Displaying a Splash Screen with C++ (Part II)

This is Part II of a series on creating a splash screen application in native code. For more information, see the Introduction and the Code License.

Part II: Displaying the Window

In Part I I showed how to create a HBITMAP with the splash screen image. This installment will show how to create a window that displays that image.

Each Win32 window needs a window class, and the splash screen window is no different. The window class for the splash screen window will be fairly standard, although the interesting thing is that we can use DefWindowProc as the WndProc because we don’t actually need special processing for any window messages. The window class also specifies an icon because I prefer to have splash screens show up in the Alt+Tab list, and it looks better if we provide an icon. (Note that in this code, error handling has been omitted.)

// Window Class name
const TCHAR * c_szSplashClass = _T("SplashWindow");
 
// Registers a window class for the splash and splash owner windows.
void RegisterWindowClass()
{
    WNDCLASS wc = { 0 };
    wc.lpfnWndProc = DefWindowProc;
    wc.hInstance = g_hInstance;
    wc.hIcon = LoadIcon(g_hInstance, MAKEINTRESOURCE(IDI_SPLASHICON));
    wc.hCursor = LoadCursor(NULL, IDC_ARROW);
    wc.lpszClassName = c_szSplashClass;
    RegisterClass(&wc);
}

When creating the windows, I use an old trick (a hidden owner window) to make the splash screen appear in the Alt+Tab list, but not in the taskbar. If you wanted the splash screen to also appear in the taskbar, you could drop the hidden owner window. If you didn’t want it to appear in the Alt+Tab list or the taskbar, you could use the WS_EX_TOOLWINDOW extended window style (and omit the owner window).

// Creates the splash owner window and the splash window.
HWND CreateSplashWindow()
{
    HWND hwndOwner = CreateWindow(c_szSplashClass, NULL, WS_POPUP,
        0, 0, 0, 0, NULL, NULL, g_hInstance, NULL);
    return CreateWindowEx(WS_EX_LAYERED, c_szSplashClass, NULL, WS_POPUP | WS_VISIBLE,
        0, 0, 0, 0, hwndOwner, NULL, g_hInstance, NULL);
}

The window now exists, but isn’t sized or positioned correctly, and has no content. The UpdateLayeredWindow function can be used to correct all these problems at once. There are several steps to this process:

  • Get the dimensions of the splash screen image
  • Get the dimensions of the work area on the primary monitor
  • Calculate the location of the splash screen (in order to centre it on the primary monitor)
  • Create a memory DC that contains the splash image
  • Specify a blend function that will use the per-pixel alpha of the splash image
  • Pass all this information to UpdateLayeredWindow
// Calls UpdateLayeredWindow to set a bitmap (with alpha) as the content of the splash window.
void SetSplashImage(HWND hwndSplash, HBITMAP hbmpSplash)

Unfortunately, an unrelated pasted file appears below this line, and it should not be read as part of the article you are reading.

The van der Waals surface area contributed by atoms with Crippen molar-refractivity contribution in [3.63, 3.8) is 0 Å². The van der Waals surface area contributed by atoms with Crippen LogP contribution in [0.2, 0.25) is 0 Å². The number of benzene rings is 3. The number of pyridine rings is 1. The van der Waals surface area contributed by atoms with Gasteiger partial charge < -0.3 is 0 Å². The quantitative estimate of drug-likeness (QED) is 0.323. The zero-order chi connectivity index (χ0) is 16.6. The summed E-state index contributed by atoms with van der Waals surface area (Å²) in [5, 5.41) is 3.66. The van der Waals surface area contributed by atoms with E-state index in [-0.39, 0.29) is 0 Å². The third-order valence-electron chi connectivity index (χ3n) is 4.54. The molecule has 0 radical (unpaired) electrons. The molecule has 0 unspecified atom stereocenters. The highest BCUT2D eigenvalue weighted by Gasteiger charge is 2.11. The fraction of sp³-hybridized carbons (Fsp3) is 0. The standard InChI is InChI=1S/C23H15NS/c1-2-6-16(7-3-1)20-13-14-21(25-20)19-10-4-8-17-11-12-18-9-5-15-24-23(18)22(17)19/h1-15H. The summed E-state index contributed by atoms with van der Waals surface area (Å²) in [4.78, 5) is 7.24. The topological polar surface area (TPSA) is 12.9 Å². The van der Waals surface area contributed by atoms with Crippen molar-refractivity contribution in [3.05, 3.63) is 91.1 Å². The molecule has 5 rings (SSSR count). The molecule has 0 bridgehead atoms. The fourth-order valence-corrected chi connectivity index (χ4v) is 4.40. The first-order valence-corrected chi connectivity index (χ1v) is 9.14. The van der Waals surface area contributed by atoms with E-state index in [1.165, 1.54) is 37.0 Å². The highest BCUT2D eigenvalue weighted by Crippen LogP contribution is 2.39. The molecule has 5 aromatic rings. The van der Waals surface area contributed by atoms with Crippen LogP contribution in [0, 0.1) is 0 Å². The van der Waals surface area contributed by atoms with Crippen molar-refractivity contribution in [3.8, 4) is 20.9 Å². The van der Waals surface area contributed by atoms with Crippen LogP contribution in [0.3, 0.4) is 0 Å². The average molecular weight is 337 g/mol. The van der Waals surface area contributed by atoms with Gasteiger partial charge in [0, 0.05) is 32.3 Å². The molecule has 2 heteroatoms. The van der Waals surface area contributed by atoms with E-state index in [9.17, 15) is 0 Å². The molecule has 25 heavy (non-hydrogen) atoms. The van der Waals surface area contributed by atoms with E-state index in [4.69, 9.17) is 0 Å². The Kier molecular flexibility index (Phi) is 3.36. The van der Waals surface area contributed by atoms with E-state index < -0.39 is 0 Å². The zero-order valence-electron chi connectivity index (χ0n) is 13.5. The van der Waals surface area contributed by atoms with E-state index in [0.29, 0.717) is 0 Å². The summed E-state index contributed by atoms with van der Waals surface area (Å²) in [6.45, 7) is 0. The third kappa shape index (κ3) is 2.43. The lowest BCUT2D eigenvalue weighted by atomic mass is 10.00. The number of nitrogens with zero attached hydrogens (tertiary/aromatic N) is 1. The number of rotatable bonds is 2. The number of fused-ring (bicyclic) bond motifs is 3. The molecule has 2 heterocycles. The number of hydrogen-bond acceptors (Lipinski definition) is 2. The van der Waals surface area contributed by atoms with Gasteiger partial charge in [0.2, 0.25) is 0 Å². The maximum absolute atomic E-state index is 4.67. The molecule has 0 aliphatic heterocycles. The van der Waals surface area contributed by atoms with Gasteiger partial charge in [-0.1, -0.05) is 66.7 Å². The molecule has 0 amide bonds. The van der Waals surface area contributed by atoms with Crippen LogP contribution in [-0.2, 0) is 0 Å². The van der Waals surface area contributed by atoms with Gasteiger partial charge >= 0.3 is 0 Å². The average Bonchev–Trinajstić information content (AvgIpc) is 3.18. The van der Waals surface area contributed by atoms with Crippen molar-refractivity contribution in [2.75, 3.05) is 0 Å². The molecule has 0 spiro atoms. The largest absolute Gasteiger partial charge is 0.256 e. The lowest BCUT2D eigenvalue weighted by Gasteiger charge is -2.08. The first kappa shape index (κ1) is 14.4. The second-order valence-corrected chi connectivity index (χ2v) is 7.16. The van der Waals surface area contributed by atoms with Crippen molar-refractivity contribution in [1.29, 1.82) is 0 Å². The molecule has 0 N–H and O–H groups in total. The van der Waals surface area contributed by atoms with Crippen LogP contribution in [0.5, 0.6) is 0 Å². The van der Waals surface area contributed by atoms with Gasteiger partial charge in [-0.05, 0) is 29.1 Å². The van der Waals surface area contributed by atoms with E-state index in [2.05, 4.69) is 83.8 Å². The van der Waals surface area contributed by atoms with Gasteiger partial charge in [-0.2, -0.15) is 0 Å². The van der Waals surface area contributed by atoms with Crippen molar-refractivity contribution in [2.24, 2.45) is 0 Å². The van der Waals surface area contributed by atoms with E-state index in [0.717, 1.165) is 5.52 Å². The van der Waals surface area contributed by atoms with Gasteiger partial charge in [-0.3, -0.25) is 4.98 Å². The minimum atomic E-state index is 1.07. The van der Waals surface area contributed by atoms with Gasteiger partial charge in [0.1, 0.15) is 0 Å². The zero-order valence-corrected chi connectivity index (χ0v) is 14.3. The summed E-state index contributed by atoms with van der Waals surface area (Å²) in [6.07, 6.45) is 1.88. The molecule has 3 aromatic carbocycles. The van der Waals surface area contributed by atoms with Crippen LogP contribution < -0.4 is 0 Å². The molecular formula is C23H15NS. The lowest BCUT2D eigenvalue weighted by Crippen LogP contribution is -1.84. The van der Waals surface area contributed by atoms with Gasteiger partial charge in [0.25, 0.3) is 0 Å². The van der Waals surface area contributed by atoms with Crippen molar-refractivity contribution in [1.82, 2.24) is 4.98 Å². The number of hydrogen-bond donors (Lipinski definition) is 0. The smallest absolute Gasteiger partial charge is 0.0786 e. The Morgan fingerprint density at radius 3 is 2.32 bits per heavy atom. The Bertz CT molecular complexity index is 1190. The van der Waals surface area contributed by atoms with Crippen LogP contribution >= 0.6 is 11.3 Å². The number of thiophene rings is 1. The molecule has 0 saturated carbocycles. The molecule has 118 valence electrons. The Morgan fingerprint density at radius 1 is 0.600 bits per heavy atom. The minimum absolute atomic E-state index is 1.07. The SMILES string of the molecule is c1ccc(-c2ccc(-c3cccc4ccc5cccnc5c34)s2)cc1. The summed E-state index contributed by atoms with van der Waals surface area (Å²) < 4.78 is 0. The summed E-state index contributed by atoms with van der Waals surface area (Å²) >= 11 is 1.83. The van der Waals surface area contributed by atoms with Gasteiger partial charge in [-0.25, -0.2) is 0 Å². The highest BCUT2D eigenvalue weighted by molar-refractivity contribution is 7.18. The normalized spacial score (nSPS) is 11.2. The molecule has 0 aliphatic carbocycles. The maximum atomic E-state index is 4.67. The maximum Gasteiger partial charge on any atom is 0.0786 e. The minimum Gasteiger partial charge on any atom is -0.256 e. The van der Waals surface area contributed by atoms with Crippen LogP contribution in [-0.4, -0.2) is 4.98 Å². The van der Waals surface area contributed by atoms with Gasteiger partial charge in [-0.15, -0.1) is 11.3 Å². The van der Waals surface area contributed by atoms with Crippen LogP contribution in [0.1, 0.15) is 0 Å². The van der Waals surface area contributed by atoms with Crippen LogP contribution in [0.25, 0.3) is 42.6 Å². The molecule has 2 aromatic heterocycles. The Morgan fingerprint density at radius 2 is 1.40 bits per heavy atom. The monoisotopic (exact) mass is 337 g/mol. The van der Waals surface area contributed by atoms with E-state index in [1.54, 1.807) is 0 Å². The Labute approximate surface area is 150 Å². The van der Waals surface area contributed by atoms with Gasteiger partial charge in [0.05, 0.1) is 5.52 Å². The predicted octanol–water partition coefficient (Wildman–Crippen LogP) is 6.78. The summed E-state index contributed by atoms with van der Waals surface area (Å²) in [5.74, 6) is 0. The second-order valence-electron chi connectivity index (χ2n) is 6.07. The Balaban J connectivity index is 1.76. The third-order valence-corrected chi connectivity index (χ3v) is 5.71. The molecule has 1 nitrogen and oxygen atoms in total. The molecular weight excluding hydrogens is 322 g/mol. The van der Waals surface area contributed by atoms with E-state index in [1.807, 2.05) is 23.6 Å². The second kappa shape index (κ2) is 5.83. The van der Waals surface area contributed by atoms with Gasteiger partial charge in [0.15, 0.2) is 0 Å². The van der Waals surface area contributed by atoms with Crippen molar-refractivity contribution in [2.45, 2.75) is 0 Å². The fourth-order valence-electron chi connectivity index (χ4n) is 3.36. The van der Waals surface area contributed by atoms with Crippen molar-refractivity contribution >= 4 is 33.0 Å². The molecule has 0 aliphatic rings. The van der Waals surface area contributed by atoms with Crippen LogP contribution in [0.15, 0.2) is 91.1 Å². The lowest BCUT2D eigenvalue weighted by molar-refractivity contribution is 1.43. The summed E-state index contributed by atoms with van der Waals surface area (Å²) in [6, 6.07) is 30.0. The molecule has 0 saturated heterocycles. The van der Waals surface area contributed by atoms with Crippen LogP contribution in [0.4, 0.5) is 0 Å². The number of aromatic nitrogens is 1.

{
    // get the size of the bitmap
    BITMAP bm;
    GetObject(hbmpSplash, sizeof(bm), &bm);
    SIZE sizeSplash = { bm.bmWidth, bm.bmHeight };
 
    // get the primary monitor's info
    POINT ptZero = { 0 };
    HMONITOR hmonPrimary = MonitorFromPoint(ptZero, MONITOR_DEFAULTTOPRIMARY);
    MONITORINFO monitorinfo = { 0 };
    monitorinfo.cbSize = sizeof(monitorinfo);
    GetMonitorInfo(hmonPrimary, &monitorinfo);
 
    // center the splash screen in the middle of the primary work area
    const RECT & rcWork = monitorinfo.rcWork;
    POINT ptOrigin;
    ptOrigin.x = rcWork.left + (rcWork.right - rcWork.left - sizeSplash.cx) / 2;
    ptOrigin.y = rcWork.top + (rcWork.bottom - rcWork.top - sizeSplash.cy) / 2;
 
    // create a memory DC holding the splash bitmap
    HDC hdcScreen = GetDC(NULL);
    HDC hdcMem = CreateCompatibleDC(hdcScreen);
    HBITMAP hbmpOld = (HBITMAP) SelectObject(hdcMem, hbmpSplash);
 
    // use the source image's alpha channel for blending
    BLENDFUNCTION blend = { 0 };
    blend.BlendOp = AC_SRC_OVER;
    blend.SourceConstantAlpha = 255;
    blend.AlphaFormat = AC_SRC_ALPHA;
 
    // paint the window (in the right location) with the alpha-blended bitmap
    UpdateLayeredWindow(hwndSplash, hdcScreen, &ptOrigin, &sizeSplash,
        hdcMem, &ptZero, RGB(0, 0, 0), &blend, ULW_ALPHA);
 
    // delete temporary objects
    SelectObject(hdcMem, hbmpOld);
    DeleteDC(hdcMem);
    ReleaseDC(NULL, hdcScreen);
}

The beauty of layered windows and the UpdateLayeredWindow function is that the splash window doesn’t have to respond to WM_PAINT messages; Windows will paint it (and blend it correctly with the windows below it) by default.

Now that the splash screen is being displayed, we need to launch the actual application (and then dismiss the splash screen); the next installments will cover this.

Posted by Bradley Grainger on September 25, 2008